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Semin Thromb Hemost. 1996;22(5):393-8.

Gene defects in congenital factor XIII deficiency.

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1
Department of Clinical Chemistry, Helsinki University Central Hospital, Finland.

Abstract

The knowledge of the molecular basis of factor XIII deficiency has improved significantly in recent years. Almost 20 different mutations have been described in the gene coding for the factor A-subunit and 3 mutations in the gene coding for the B-subunit. Half of the mutations in the factor XIIIa A-subunit gene are nonsense mutations that result in premature termination of translation. Three of them are frameshift mutations that are caused by minor deletions. Two of them are splicing mutations and 3 are stop mutations that are caused by single nucleotide substitutions. Ten of the mutations are missense mutations caused by nucleotide transitions leading to amino acid substitutions. In the factor XIII B-subunit gene, the 3 mutations are an amino acid substitution, a splicing mutation, and a trinucleotide insertion. These mutations explain the disease in the two families reported to have XIII B-subunit deficiency. In factor XIII A-subunit deficiency, the genetic defects have been characterized so far only in a minority of cases. In most of the reports of factor XIII A-subunit mutations, each family carries its own mutation/mutations. However, in some populations such as Finns and Arabs some enrichment of specific mutations has occurred. Some international migration of a few mutations has also been noted. The structural and functional effects of the mutations have been analyzed by studying the expression of the factor XIII subunits on mRNA and protein levels in vivo or in vitro, and by utilizing the three-dimensional model of crystallized factor XIII A-subunit in modeling of the missense mutations.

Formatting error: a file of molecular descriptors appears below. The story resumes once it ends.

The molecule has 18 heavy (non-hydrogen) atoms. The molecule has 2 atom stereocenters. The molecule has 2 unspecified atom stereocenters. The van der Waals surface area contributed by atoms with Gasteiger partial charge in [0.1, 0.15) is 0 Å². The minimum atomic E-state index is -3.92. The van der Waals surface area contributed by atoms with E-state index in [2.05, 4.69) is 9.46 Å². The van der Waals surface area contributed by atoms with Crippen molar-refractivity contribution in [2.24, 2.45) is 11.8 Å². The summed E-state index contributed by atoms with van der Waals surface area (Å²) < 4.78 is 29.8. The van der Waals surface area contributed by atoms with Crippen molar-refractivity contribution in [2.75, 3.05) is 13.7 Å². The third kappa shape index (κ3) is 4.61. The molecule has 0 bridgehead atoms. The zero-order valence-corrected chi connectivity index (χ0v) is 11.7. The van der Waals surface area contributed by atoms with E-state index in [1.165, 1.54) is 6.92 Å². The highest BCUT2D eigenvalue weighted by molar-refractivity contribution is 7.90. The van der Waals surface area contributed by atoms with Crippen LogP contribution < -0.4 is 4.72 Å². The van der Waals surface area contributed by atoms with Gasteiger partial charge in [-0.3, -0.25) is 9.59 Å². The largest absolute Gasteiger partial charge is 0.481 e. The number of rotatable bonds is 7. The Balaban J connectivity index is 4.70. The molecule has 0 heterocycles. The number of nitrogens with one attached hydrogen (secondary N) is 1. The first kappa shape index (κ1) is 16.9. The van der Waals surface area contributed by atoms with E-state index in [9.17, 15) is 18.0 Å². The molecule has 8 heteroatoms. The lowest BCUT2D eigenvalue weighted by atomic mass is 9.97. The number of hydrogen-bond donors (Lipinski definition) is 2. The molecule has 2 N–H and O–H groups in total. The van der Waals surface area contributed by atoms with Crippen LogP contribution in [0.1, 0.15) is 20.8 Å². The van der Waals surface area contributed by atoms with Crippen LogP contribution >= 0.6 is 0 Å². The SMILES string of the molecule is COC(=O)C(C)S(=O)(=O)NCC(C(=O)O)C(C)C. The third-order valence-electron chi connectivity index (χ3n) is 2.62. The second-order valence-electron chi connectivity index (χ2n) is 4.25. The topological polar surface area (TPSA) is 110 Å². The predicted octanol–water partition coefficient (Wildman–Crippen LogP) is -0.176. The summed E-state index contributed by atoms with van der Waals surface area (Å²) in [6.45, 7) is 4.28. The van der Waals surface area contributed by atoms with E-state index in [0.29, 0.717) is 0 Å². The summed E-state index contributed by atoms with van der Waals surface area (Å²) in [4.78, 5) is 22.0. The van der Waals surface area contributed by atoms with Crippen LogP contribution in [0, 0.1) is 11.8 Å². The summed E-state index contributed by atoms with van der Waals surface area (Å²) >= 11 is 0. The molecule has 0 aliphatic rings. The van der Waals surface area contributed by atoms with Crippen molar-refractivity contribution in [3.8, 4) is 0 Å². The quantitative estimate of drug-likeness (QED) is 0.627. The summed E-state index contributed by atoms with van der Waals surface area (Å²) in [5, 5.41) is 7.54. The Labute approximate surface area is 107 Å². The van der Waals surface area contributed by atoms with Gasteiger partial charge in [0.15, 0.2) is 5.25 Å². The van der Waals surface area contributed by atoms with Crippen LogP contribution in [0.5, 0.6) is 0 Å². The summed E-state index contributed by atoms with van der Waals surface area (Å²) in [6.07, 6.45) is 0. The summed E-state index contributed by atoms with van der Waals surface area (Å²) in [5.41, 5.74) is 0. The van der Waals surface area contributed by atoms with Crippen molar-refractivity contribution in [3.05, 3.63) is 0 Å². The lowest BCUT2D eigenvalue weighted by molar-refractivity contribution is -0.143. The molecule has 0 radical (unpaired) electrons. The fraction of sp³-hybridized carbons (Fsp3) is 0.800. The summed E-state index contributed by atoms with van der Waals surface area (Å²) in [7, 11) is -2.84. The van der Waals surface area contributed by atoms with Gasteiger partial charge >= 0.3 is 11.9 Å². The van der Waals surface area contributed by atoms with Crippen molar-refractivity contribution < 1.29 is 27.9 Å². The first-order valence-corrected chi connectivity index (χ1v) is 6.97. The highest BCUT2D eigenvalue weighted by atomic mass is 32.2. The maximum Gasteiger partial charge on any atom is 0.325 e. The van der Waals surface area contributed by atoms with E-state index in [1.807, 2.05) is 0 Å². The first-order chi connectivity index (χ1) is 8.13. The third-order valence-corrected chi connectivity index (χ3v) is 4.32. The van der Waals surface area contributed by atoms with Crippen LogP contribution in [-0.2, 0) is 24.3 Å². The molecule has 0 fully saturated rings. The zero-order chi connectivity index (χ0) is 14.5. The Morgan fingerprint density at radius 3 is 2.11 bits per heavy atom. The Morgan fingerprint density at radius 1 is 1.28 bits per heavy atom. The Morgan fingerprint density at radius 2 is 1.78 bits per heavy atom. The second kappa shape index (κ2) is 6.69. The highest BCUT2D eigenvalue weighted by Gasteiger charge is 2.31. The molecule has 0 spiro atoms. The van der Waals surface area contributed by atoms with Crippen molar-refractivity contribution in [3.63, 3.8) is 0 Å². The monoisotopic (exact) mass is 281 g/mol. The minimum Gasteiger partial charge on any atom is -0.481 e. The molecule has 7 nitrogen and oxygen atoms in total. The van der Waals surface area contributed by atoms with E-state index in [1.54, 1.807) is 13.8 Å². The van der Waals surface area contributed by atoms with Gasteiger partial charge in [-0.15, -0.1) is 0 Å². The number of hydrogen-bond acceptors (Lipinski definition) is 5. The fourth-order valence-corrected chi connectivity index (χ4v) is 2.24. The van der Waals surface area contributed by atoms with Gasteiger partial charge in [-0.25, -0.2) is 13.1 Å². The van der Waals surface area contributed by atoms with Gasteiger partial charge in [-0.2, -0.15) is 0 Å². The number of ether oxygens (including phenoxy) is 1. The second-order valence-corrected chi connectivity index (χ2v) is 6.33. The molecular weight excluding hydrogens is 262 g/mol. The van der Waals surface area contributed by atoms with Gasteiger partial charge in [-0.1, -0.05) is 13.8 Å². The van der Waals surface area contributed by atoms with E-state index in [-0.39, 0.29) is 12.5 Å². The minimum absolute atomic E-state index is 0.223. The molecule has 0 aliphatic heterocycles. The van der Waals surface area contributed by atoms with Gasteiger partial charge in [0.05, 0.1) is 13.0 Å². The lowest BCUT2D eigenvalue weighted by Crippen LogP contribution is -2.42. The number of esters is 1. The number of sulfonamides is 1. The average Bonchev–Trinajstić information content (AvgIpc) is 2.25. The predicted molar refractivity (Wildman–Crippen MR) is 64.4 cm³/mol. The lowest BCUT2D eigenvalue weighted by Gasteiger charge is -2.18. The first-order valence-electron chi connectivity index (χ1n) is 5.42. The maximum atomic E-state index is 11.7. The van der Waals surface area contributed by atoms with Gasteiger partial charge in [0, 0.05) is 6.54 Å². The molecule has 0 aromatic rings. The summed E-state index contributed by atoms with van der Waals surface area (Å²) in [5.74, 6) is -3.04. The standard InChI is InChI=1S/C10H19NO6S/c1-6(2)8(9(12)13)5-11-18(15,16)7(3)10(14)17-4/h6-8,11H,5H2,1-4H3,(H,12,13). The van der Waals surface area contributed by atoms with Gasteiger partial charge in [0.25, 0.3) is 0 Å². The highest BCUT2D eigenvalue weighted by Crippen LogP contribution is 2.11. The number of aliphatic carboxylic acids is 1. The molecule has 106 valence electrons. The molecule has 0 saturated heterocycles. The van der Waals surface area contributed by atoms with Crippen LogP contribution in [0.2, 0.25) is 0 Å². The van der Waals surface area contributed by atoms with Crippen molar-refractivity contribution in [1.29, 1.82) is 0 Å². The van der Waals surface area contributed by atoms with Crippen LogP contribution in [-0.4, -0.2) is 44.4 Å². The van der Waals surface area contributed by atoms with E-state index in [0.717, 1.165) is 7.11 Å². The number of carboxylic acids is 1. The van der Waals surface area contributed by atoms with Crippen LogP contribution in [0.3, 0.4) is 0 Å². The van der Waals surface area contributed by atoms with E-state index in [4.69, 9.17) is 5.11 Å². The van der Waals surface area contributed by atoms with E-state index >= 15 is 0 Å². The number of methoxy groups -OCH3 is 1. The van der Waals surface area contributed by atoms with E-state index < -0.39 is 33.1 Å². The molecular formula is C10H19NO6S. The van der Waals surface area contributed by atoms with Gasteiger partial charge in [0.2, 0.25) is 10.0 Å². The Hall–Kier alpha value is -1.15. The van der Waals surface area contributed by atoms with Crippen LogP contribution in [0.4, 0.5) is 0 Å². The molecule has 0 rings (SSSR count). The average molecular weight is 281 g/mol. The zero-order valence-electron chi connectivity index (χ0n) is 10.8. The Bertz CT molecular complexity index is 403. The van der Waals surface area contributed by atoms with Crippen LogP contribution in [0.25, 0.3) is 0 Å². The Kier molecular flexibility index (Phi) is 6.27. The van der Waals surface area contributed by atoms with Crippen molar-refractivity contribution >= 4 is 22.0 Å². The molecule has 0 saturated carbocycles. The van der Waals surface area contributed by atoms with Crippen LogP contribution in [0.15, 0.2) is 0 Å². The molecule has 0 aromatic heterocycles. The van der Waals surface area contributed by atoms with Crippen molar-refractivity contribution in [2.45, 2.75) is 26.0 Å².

PMID:
8989822
DOI:
10.1055/s-2007-999037
[Indexed for MEDLINE]
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